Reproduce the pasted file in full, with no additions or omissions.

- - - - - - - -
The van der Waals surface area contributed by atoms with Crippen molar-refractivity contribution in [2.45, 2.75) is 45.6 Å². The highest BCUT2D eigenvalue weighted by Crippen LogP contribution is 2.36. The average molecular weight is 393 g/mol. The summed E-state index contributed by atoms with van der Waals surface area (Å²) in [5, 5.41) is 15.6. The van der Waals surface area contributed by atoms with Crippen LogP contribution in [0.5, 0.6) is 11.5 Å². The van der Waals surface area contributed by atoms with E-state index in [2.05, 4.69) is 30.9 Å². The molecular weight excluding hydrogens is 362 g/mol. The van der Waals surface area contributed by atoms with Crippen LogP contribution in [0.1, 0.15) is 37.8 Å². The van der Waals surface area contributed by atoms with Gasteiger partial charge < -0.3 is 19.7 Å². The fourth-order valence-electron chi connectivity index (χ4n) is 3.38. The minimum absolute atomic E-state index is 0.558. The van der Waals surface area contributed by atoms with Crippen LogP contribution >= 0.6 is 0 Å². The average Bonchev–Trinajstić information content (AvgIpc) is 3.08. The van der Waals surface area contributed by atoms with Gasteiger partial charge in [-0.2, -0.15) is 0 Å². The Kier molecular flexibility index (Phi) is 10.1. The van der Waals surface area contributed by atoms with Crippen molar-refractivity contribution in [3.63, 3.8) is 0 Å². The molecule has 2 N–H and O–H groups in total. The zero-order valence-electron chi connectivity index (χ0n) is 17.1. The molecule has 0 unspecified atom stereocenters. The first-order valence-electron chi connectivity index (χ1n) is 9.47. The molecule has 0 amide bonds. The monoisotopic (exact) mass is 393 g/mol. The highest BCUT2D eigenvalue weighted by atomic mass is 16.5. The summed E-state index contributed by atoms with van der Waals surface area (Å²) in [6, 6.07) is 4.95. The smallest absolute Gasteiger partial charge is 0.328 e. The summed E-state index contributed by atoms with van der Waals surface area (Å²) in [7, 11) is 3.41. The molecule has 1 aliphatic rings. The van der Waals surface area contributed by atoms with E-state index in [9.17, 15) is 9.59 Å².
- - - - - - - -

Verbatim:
The van der Waals surface area contributed by atoms with Crippen molar-refractivity contribution in [2.45, 2.75) is 45.6 Å². The highest BCUT2D eigenvalue weighted by Crippen LogP contribution is 2.36. The average molecular weight is 393 g/mol. The summed E-state index contributed by atoms with van der Waals surface area (Å²) in [5, 5.41) is 15.6. The van der Waals surface area contributed by atoms with Crippen LogP contribution in [0.5, 0.6) is 11.5 Å². The van der Waals surface area contributed by atoms with E-state index in [2.05, 4.69) is 30.9 Å². The molecular weight excluding hydrogens is 362 g/mol. The van der Waals surface area contributed by atoms with Crippen LogP contribution in [0.1, 0.15) is 37.8 Å². The van der Waals surface area contributed by atoms with Gasteiger partial charge < -0.3 is 19.7 Å². The fourth-order valence-electron chi connectivity index (χ4n) is 3.38. The minimum absolute atomic E-state index is 0.558. The van der Waals surface area contributed by atoms with Crippen LogP contribution >= 0.6 is 0 Å². The average Bonchev–Trinajstić information content (AvgIpc) is 3.08. The van der Waals surface area contributed by atoms with Gasteiger partial charge in [-0.2, -0.15) is 0 Å². The Kier molecular flexibility index (Phi) is 10.1. The van der Waals surface area contributed by atoms with Crippen molar-refractivity contribution in [3.63, 3.8) is 0 Å². The molecule has 2 N–H and O–H groups in total. The zero-order valence-electron chi connectivity index (χ0n) is 17.1. The molecule has 0 unspecified atom stereocenters. The first-order valence-electron chi connectivity index (χ1n) is 9.47. The molecule has 0 amide bonds. The monoisotopic (exact) mass is 393 g/mol. The highest BCUT2D eigenvalue weighted by atomic mass is 16.5. The summed E-state index contributed by atoms with van der Waals surface area (Å²) in [6, 6.07) is 4.95. The smallest absolute Gasteiger partial charge is 0.328 e. The summed E-state index contributed by atoms with van der Waals surface area (Å²) in [7, 11) is 3.41. The molecule has 1 aliphatic rings. The van der Waals surface area contributed by atoms with E-state index in [9.17, 15) is 9.59 Å².